Submitted by Gary Brooks on Tue, 09/16/2014 - 3:00pm
If you’re one of the some 10,000 people turning 65 every day for the next 15 years, your looming retirement probably spurs you to seek out a financial advisor to help with money decisions as you leave the workforce. Everywhere you see professionals with strings of letters after their names. How do you find the right advisor with the right credentials for you?
Submitted by Rick Kahler on Tue, 09/02/2014 - 3:00pm
What if you don’t understand what your financial advisor tells you? When the advisor uses abstruse (to you) financial or legal terms, you’re left in the dark. That is obviously not good for you in planning your finances. Here’s how to get clarity on the advice you hear, and pay for.
One of my staff members several years ago drove the communications problem home to me with this useful bit of advice: “Rick, your clients don’t understand half as much about investing as you think they do.”
Submitted by Rick Kahler on Wed, 08/27/2014 - 3:00pm
When a financial advisor or an author of financial books becomes well-known, investors may assume they can trust that person’s advice. This isn’t necessarily the case.
Fame and quality don’t always go together. Recently, I was selected by an Internet community site called moneytips.com as one of their top 50 “social influencers.” This is a list of professionals in the areas of wealth and personal finance who use social media and other Internet tools effectively.
Submitted by Maria Cornelius on Tue, 08/19/2014 - 3:00pm
Anyone familiar with John Gray’s Men Are from Mars, Women Are from Venus knows the premise that men and women communicate very differently. Perhaps this explains why most female investors prefer to work with a female advisor and most married women leave a male advisor after the husband dies. Starting with the first conversation, women want, need and deserve distinct treatment from financial advisors.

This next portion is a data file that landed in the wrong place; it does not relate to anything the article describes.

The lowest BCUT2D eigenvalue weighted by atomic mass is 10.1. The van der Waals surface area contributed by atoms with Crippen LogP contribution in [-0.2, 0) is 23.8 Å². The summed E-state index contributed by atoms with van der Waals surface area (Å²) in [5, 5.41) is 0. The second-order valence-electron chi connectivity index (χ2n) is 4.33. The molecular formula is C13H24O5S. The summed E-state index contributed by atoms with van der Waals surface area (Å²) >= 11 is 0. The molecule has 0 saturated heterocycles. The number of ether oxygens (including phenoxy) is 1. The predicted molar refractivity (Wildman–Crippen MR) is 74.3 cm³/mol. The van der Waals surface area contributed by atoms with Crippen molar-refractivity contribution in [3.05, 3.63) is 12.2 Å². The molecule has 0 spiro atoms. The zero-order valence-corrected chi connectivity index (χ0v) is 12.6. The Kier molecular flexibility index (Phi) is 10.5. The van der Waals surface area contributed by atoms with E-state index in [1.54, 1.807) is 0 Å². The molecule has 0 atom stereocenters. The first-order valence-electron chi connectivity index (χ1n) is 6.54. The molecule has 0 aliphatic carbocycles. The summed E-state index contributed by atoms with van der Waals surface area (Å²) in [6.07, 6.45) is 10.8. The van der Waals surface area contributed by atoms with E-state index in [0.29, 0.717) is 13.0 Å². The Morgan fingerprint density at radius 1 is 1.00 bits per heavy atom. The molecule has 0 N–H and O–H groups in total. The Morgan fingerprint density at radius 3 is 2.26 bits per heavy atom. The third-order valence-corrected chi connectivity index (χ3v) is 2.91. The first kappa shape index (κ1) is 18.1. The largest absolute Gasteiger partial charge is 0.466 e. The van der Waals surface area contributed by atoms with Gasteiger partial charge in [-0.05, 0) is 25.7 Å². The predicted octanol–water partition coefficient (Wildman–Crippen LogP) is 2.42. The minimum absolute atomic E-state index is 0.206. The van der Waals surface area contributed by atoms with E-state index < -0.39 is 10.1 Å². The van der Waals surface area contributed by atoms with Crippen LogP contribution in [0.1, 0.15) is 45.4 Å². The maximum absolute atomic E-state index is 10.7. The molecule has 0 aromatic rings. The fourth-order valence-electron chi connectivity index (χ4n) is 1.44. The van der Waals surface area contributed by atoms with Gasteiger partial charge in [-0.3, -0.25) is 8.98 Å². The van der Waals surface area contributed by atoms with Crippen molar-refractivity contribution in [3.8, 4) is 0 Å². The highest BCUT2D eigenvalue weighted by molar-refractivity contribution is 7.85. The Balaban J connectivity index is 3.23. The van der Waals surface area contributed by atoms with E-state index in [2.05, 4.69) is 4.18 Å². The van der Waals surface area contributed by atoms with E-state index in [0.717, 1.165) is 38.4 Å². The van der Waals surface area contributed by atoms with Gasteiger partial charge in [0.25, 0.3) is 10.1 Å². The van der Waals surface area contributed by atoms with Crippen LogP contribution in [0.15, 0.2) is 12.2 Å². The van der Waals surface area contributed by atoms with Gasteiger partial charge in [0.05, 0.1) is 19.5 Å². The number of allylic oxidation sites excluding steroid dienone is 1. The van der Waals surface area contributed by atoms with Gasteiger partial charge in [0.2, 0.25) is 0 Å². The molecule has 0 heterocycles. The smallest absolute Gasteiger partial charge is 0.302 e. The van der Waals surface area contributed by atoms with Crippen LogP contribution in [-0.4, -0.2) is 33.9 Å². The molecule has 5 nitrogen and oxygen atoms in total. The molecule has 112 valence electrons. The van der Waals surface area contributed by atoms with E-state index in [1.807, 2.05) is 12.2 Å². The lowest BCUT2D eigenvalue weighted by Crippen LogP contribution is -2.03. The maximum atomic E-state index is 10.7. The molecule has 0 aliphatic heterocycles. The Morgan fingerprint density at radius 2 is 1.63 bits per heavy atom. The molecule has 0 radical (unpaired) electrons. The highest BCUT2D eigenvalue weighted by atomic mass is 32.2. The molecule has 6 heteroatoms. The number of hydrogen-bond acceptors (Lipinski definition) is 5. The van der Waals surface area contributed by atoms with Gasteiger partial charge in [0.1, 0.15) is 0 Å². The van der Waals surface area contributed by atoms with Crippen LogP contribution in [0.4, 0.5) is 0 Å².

There are things in life that you can, and should, delegate. Financial planning is one of them.
Each of us has 168 hours in a week. After subtracting the time you work, sleep, eat and bathe, you are left with only a few precious hours to do whatever pleases you. If you spend 10 hours a day working and commuting, two hours eating, and eight hours a day sleeping, that leaves you 48 free hours. So how do you choose to spend your time?
Submitted by Jim Blankenship on Tue, 07/29/2014 - 3:00pm
Many financial celebrities, like Dave Ramsey, hand out advice for an audience of millions that rarely applies to a real person. Instead of following their one-size-fits-all rules, you should make decisions based on your unique situation.
I’m not saying you should disregard what Dave or any of the other financial gurus out there has to say. What I am saying is that we need to take their advice with a grain of salt.
Submitted by Sue Stevens on Mon, 07/14/2014 - 3:00pm
Can you quantify a smarter way to own mutual funds? Vanguard Group thinks so. It believes you – and specifically your advisor – could add more than three percentage points to your returns by adopting seven principles.
Vanguard, which specializes in low-costs index funds, recently published a report that lists the seven value-added types of advice that advisors can use to potentially fatten your performance. To make their idea a reality, of course, you need to choose the right fund manager.
Submitted by Julie Nichols on Thu, 07/10/2014 - 12:00pm
Congratulations, recent 2014 graduates. You now embark on an exciting new chapter of your life. You are eager to start a career and work toward achieving all your goals. But where do you begin? How do you make the best out of your first paycheck, and others to come, to finance for your ambitions and dreams in life? Answer: Get a good financial advisor.